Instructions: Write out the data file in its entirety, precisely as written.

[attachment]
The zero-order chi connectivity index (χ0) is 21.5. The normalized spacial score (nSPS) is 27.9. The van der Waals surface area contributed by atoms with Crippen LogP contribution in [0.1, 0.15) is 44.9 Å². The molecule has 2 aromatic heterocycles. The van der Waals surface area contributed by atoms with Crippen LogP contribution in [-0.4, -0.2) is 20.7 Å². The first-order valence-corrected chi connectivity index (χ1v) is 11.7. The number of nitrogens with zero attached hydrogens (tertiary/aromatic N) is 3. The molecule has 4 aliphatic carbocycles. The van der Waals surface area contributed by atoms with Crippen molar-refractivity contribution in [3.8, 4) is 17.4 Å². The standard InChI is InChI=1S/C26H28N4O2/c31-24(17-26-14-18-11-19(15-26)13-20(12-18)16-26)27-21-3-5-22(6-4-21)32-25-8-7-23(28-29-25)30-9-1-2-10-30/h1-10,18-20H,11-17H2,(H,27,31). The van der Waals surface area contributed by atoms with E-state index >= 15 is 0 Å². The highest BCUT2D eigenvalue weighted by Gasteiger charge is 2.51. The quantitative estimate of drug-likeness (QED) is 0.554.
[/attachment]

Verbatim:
The zero-order chi connectivity index (χ0) is 21.5. The normalized spacial score (nSPS) is 27.9. The van der Waals surface area contributed by atoms with Crippen LogP contribution in [0.1, 0.15) is 44.9 Å². The molecule has 2 aromatic heterocycles. The van der Waals surface area contributed by atoms with Crippen LogP contribution in [-0.4, -0.2) is 20.7 Å². The first-order valence-corrected chi connectivity index (χ1v) is 11.7. The number of nitrogens with zero attached hydrogens (tertiary/aromatic N) is 3. The molecule has 4 aliphatic carbocycles. The van der Waals surface area contributed by atoms with Crippen molar-refractivity contribution in [3.8, 4) is 17.4 Å². The standard InChI is InChI=1S/C26H28N4O2/c31-24(17-26-14-18-11-19(15-26)13-20(12-18)16-26)27-21-3-5-22(6-4-21)32-25-8-7-23(28-29-25)30-9-1-2-10-30/h1-10,18-20H,11-17H2,(H,27,31). The van der Waals surface area contributed by atoms with E-state index >= 15 is 0 Å². The highest BCUT2D eigenvalue weighted by Gasteiger charge is 2.51. The quantitative estimate of drug-likeness (QED) is 0.554.